David Hines
December 27, 2012
Shifting into the sheer
By David Hines

The turn of the year is a time of traditions. One is that many government laws and regulations take effect. This year the talk has been about the dreaded "fiscal cliff," as if the problems suddenly appeared and hadn't been developing for decades.

Another tradition is the New Year's Resolution. People start out with high hopes that what they didn't change about themselves last year, they will this year. Most resolutions don't last days, let alone weeks. "The sheer" quickly mimics "lash cheer"; reform is deferred until "necks cheer."

We are creatures of habit. This is not necessarily a bad thing. Habits are what worked for us in the past. If we had to constantly think about every action of every day, we would have no time for any further development; each day would be a maze of baffling tasks. Alzheimer's wouldn't be considered quite such an anomaly.

It's during "black swan events" that habits become most destructive. Conditions change, but our adaptations to them don't. There is a strong desire to return to the status quo ante, though that status quo is no longer tenable. In such cases psychic homeostasis is not our friend.

Black swan events necessitate a paradigm shift. The world never looks quite the same. The alcoholic who hits rock bottom changes his thinking about virtually everything if he's going to get sober. The executive whose business plan has been obviated by changing conditions will not see the market the same way; if his view doesn't change, he goes broke.

Even when the black swan appears, the tendency is always toward homeostasis. Voters seek a return to conditions that ceased to exist decades ago. Many want the status quo of steadily increasing government spending — the "baseline budget." Analysts want a return of economic indicators to a particular range of numbers with which they were once familiar. Congress formerly enacted sequestration, in order to avoid a paradigm change for the time being. Now that their enacted sequestration is imminent, they seek a compromise to evade it, and avoid a paradigm shift once again.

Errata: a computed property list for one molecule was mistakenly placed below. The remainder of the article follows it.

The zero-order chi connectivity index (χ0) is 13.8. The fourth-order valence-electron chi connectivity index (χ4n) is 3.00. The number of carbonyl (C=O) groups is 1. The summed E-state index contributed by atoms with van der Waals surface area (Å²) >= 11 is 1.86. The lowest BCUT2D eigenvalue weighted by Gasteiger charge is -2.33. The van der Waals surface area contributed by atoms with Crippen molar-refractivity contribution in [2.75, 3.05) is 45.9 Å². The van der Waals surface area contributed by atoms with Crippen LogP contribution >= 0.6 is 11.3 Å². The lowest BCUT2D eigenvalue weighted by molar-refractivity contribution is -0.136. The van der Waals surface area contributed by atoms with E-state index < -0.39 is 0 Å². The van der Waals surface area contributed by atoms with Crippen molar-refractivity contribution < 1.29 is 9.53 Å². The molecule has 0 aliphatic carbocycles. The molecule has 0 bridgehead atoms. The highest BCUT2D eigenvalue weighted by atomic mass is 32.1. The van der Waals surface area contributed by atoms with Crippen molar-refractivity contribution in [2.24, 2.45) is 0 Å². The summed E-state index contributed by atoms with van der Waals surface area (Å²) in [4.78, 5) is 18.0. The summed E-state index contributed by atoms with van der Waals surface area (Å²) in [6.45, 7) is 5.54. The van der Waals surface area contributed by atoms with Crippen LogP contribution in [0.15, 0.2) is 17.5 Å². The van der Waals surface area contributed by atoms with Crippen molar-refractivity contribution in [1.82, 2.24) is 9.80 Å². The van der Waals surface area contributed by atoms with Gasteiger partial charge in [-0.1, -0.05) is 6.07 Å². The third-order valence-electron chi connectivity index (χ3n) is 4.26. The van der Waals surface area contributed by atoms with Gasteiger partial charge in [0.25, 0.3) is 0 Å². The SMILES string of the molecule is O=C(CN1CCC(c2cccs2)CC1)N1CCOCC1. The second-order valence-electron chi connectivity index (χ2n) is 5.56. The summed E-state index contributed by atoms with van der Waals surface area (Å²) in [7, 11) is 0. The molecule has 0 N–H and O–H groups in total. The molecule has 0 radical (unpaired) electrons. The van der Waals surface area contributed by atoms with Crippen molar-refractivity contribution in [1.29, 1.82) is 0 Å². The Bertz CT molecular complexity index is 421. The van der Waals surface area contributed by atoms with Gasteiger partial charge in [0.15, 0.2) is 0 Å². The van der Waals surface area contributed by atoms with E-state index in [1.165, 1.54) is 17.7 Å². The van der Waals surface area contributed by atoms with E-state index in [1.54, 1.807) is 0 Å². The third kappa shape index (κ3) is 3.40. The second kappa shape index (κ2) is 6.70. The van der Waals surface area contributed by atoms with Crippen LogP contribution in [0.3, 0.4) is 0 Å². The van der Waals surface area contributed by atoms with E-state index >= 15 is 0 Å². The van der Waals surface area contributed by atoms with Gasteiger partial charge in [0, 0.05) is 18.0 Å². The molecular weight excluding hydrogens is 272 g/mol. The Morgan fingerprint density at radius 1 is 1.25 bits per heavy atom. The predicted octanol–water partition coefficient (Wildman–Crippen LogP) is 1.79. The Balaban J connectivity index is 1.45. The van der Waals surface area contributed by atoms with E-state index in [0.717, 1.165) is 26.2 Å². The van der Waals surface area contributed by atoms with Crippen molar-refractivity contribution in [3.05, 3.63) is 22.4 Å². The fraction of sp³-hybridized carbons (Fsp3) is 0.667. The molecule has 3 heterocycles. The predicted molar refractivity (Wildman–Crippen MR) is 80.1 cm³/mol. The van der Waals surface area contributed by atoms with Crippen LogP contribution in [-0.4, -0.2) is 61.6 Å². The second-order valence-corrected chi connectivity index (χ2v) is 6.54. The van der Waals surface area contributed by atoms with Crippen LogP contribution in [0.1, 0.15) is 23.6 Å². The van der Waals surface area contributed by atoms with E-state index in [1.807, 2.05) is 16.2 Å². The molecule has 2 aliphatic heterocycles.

We humans heroically resist changing our thinking. People find easy excuses to put off that resolve until tomorrow. But procrastination — not deciding — is a decision itself, with consequences. In the public realm, for example, to keep numbers such as unemployment within range and government spending on its customary trajectory, quantitative easing (money printing) to infinity creates its own problems — its own threats to the status quo.

Why are new year resolutions so ephemeral? Habits die hard; without a shift in thinking they seldom die at all. Resolutions usually seek to change only one thing, leaving all else in stasis. The old, undesired habit is part and parcel of the old way of thinking. Without a paradigm shift — a fresh approach to the world — the undesirable behavior shall re-emerge.

Change is eternal. It's imagined stasis that is alien to the real world. We need not embrace change for its own sake, but reason demands that we view change with a bit of savoir faire, not with fear and trepidation.

© David Hines

 

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David Hines

Born in a mill town, David Hines has seen work as a furniture mover, computer programmer/analyst, and professional musician... (more)

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